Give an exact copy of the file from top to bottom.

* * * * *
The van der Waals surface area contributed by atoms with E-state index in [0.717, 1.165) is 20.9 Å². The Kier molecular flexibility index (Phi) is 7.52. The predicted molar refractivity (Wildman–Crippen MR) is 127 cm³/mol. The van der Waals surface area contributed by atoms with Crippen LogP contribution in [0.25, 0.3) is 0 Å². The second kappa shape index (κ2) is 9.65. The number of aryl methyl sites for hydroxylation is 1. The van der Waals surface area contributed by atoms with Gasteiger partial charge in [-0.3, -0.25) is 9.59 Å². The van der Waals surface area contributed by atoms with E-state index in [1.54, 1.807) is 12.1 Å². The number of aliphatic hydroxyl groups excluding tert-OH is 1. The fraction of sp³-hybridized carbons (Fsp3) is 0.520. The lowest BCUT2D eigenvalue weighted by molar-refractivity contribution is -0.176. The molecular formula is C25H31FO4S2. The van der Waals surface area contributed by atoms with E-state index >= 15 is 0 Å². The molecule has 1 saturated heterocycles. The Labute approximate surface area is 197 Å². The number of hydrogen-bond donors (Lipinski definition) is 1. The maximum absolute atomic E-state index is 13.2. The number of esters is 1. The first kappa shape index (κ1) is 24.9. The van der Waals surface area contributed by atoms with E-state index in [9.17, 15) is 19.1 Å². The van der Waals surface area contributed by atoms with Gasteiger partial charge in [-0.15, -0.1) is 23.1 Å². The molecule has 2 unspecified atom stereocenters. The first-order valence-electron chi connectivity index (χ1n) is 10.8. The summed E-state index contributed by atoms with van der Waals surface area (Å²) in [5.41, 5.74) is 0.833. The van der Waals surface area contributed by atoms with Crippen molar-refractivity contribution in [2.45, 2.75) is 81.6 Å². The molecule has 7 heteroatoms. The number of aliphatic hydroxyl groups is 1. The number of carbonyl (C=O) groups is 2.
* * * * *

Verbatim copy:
The van der Waals surface area contributed by atoms with E-state index in [0.717, 1.165) is 20.9 Å². The Kier molecular flexibility index (Phi) is 7.52. The predicted molar refractivity (Wildman–Crippen MR) is 127 cm³/mol. The van der Waals surface area contributed by atoms with Crippen LogP contribution in [0.25, 0.3) is 0 Å². The second kappa shape index (κ2) is 9.65. The number of aryl methyl sites for hydroxylation is 1. The van der Waals surface area contributed by atoms with Gasteiger partial charge in [-0.3, -0.25) is 9.59 Å². The van der Waals surface area contributed by atoms with E-state index in [1.54, 1.807) is 12.1 Å². The number of aliphatic hydroxyl groups excluding tert-OH is 1. The fraction of sp³-hybridized carbons (Fsp3) is 0.520. The lowest BCUT2D eigenvalue weighted by molar-refractivity contribution is -0.176. The molecular formula is C25H31FO4S2. The van der Waals surface area contributed by atoms with E-state index >= 15 is 0 Å². The molecule has 1 saturated heterocycles. The Labute approximate surface area is 197 Å². The number of hydrogen-bond donors (Lipinski definition) is 1. The maximum absolute atomic E-state index is 13.2. The number of esters is 1. The first kappa shape index (κ1) is 24.9. The van der Waals surface area contributed by atoms with E-state index in [9.17, 15) is 19.1 Å². The van der Waals surface area contributed by atoms with Gasteiger partial charge in [-0.15, -0.1) is 23.1 Å². The molecule has 2 unspecified atom stereocenters. The first-order valence-electron chi connectivity index (χ1n) is 10.8. The summed E-state index contributed by atoms with van der Waals surface area (Å²) in [5.41, 5.74) is 0.833. The van der Waals surface area contributed by atoms with Crippen molar-refractivity contribution in [2.45, 2.75) is 81.6 Å². The molecule has 7 heteroatoms. The number of aliphatic hydroxyl groups is 1. The number of carbonyl (C=O) groups is 2.